Travel Reference
In-Depth Information
notes, the explorer wrote “... we were in sight of two very small islands, full
of tortoises, as was the sea about, inasmuch as they looked like little
Later maps referred to the islands as Lagartos , probably a reference to
the large lizards (possibly iguanas) seen on the island. Later, the name be-
came Caymanas from the Carib Indian word for caymans, the marine
crocodile. On a 1585 voyage, Sir Francis Drake reported sighting “great
serpents called Caymanas, large like lizards, which are edible.” A few
years later, a French map showed Cayman Brac with crocodiles in its wa-
ters, along with a manuscript that described the reptiles. No modern resi-
dents had ever seen the toothy lizards, but in 1993 an archeological dig on
Grand Cayman (and three years later on Cayman Brac) proved the exis-
tence of the crocodiles. But it was the turtle that continued to bring sailors
to this region. For years, the isles served only as a pit stop on these mari-
time runs.
In 1655 the islands came under British control when Jamaica was cap-
tured from the Spanish by Oliver Cromwell's army. Tucked near Jamaica
and Spanish-ruled Cuba, the British thought that the Cayman Islands
were strategically located. According to legend, some deserters from
Cromwell's army fled Jamaica with escaped slaves and arrived in Cayman
Brac and Little Cayman in 1658. Allegedly, their names were Watler and
Bowden, and today some of those islands' oldest families, the Watlers and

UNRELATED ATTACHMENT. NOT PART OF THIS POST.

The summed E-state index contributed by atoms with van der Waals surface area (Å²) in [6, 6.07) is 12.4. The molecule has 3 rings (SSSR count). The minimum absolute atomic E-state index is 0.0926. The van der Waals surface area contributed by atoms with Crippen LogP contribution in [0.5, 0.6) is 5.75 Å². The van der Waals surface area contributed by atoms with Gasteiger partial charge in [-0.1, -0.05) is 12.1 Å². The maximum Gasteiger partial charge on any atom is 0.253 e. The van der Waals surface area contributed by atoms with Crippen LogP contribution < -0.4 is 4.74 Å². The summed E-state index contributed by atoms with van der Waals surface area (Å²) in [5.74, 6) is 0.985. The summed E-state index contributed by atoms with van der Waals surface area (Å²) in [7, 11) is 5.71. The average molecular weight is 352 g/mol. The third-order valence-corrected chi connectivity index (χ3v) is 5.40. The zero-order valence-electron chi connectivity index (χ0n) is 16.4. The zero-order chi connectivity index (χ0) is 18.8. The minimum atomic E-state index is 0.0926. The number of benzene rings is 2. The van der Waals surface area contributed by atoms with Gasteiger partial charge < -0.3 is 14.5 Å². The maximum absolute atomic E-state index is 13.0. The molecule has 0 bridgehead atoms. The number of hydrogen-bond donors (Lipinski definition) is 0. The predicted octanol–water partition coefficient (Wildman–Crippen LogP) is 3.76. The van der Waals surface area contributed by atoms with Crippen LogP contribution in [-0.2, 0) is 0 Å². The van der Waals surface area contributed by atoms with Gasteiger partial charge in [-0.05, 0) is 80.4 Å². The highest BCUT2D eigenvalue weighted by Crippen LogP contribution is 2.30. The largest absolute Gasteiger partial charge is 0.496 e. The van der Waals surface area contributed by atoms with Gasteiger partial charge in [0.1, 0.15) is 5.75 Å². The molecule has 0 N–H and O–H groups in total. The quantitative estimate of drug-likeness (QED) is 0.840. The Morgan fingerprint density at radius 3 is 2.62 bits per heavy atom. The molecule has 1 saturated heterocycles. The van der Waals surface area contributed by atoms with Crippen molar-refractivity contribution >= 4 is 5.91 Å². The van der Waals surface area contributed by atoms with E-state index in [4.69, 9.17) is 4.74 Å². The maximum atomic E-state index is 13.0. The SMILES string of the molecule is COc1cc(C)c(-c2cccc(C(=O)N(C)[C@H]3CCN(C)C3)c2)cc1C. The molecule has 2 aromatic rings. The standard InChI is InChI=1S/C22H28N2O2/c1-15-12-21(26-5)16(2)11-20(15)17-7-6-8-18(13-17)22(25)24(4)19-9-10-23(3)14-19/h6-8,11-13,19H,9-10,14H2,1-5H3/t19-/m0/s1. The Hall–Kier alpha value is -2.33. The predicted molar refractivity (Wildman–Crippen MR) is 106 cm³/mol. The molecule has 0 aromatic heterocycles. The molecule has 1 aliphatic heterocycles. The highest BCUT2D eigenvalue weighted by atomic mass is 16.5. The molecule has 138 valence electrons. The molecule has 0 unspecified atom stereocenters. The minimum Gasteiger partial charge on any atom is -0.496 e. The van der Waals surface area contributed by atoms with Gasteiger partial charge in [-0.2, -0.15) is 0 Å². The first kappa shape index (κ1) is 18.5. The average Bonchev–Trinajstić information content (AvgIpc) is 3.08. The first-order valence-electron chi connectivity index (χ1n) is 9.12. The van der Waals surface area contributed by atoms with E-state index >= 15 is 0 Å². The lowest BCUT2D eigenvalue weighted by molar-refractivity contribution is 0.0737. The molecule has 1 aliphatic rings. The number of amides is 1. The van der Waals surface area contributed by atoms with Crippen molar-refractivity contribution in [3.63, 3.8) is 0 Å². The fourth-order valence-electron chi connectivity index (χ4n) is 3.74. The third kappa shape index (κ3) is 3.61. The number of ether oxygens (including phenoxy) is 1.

the Boddens, may be their descendants. The possession of the islands by
the British Empire wouldn't be official until 1670, when they were ceded to
Britain along with Jamaica by the Treaty of Madrid . The Brits tried to
settle the formerly uninhabited island of Grand Cayman, but continuous
problems with Spanish pirates sent the settlers back to Jamaica just a
year later.
A Permanent Settlement
Slowly, the population increased and the first royal land grant in Grand
Cayman came in 1734, marking the first permanent settlement. Through
1800, the island continued to grow in population with the arrival of ship-
wrecked mariners and immigrants from Jamaica. Cayman Brac and Little
Cayman remained primarily uninhabited (some records show the tiny is-
lands were settled but residents were attacked by pirates), only visited by
turtle hunters during season.
For years, the Cayman Islands served as a magnet for pirates, and bucca-
neers such as Sir Henry Morgan enjoyed their sunny shores for at least
brief stopovers. During the American Revolution, American privateers
challenged English shipping, aided by the war ships and merchant ships of
France, Spain, and Holland. By 1782, peace came to the seas and bucca-
neering drew to a close.
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